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Chemical risks in Metallurgy

In order to well define the metallurgy, it is first of all necessary to make the distinction with the mineralurgy, linked to the mining industry

The mineralurgy: all mechanical, physical or chemical methods set-up to separate minerals from their gangue and to partially purify them by concentration. It can be done by gravimetry, magnetic separation or flotation, which is based on processes that lead mineral or metallic particles to float to the surface of a liquid with a variety of additives such as surfactants or solvents. Various compounds are used to modify the properties of minerals to optimize their concentration.
The metallurgy: it has been organized into three main specialties. Each of the three requires a different specialization of the other two. There is, on the one hand, the metallurgy of iron (steel) and, secondly, that of non-ferrous metals, which are divided into precious metals, such as gold, and non-precious, such as aluminium :
The metallurgy covers a wide range of industrial activities including metal recycling, the foundry (in foundries, mills and smelters), the manufacture of raw products through rolling mills, the processing of raw products into semi-finished products, and finally, equipment manufacturing and finished goods for industry (automotive, aerospace, information systems and telecommunications, food packaging, microelectronics, printing, industry and transportation). Finally, a quick overview of the steel industry worldwide helps to day major world leaders of this sector : Alcoa, Rio Tinto (buying out of the group Alcan in late 2007 after a first attempt of takeover bid from Alcoa), Hydro and BHP Billiton (proposal of a buying out of Rio Tinto finally denied by the group in February 2008).
Chemical Risk

The metallurgical sector uses many chemical agents on a regular base in its daily manufacturing processes : paints, solvents, resins, polyurethanes, oils but mainly for surface treatments (mechanical, chemical, electrochemical or physical operations aiming at changing / improving the appearance or the function of materials’ surface to adapt them to specific conditions of use : corrosion protection or improvement of physical characteristics for example) and cleansing operations. Because of the high diversity of treated metals, these operations are very varied, hence the presence of many products (surfactants ; complexing agents as EDTA ; acids – hydrochloric acid, nitric acid, phosphoric acid, sulphuric acid, acetic acid ; bases – sodium and potassium hydroxides, lime ; solvents ; colorants and wastes) and a major chemical hazard.

A few examples :

Electropolishing : commonly used electrochemical method for smoothing, polishing, deburring and cleaning various metals among which aluminium and its alloys. Electropolishing removes a fine surface layer electrolytically. In these electropolishing processes, different electrolytes are used. They are usually mixtures of various acids (sulphuric acid, chromic acid, citric acid, and/or phosphoric acid) and sometimes organic compounds are added.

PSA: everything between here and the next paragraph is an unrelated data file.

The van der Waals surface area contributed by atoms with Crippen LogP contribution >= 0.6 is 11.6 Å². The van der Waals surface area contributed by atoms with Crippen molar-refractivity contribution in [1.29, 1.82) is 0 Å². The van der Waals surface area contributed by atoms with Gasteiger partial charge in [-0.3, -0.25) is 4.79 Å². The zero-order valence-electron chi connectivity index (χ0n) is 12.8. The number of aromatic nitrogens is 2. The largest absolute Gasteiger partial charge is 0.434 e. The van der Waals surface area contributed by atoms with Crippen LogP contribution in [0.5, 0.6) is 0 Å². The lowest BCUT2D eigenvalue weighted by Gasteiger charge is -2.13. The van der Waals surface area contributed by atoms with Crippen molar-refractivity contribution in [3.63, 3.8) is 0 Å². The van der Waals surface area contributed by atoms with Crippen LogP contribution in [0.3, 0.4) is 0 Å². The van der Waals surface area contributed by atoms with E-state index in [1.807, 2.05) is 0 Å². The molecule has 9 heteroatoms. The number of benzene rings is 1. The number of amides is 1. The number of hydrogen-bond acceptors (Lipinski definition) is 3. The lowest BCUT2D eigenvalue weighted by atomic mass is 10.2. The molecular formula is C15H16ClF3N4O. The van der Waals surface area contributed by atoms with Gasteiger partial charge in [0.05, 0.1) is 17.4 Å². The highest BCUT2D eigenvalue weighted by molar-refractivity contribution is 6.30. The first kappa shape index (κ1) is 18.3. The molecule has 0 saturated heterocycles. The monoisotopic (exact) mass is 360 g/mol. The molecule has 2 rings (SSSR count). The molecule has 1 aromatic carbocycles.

Aqueous cleaning : the workpieces are placed in this process solution for several minutes. The solution is usually alkaline or neutral but may be acidic and usually working at increased temperatures (40-90°C) because of the improved cleaning effect.
Pickling : pickling is a chemical procedure used to brighten and/or remove oxides from the metallic surface prior to other surface treatment processes. During the pickling processes, adhering layers, oxide films and other corrosion products are removed by chemical reaction with an acid-based pickling agent. Hydrochloric acid (18-22%) or sulphuric acid (25%) are normally used. In special cases, nitric acid, hydrofluoric acid (20-25%) or phosphoric acid or mixtures of acids are used.
Solutions containing fluorides are necessary for reliably pickling certain alloys.
Anodising : the anodising of metals is an electrolytic surface oxidation process which enhances the natural aptitude for the metal to oxidise ; coatings can be 1000 times thicker than the natural layer. Aluminium is the most important material to be anodised, with alumina (Al2O3) formed at the surface. Aluminium is normally (90% of the cases) anodised in sulphuric acid electrolyte. For special applications, aluminium may be anodised in many different types of process solution : phosphoric acid, sulphuric/oxalic acids, sulphuric/salicylic acids and chromic acid electrolytes.
Phosphating : the phosphating is a chemical reaction made with a phosphorous agent. The treatment of a surface with a diluted solution of hot phosphoric acid allows its passivation (state of metals or alloys in which their corrosion rate is significantly slowed by the presence of a natural or artificial passive film), and improves the resistance to corrosion of coatings of paint. The artificial passivation is done on a metal previously deoxidized (pickling : dissolution of unwanted oxides) by an acid (hydrochloric or sulfuric acids are the most frequently used) or an acid mixture (complementary presence of nitric acid, or HF).

NB : A major challenge for the metallurgical industry is to replace in the short term chromium VI (Cr6+ – hexavalent), under pressure from the legislation for reasons linked to hygiene, safety and the environment (if it is not completely banned today, this agent remains highly toxic).

On line 01/24/2011

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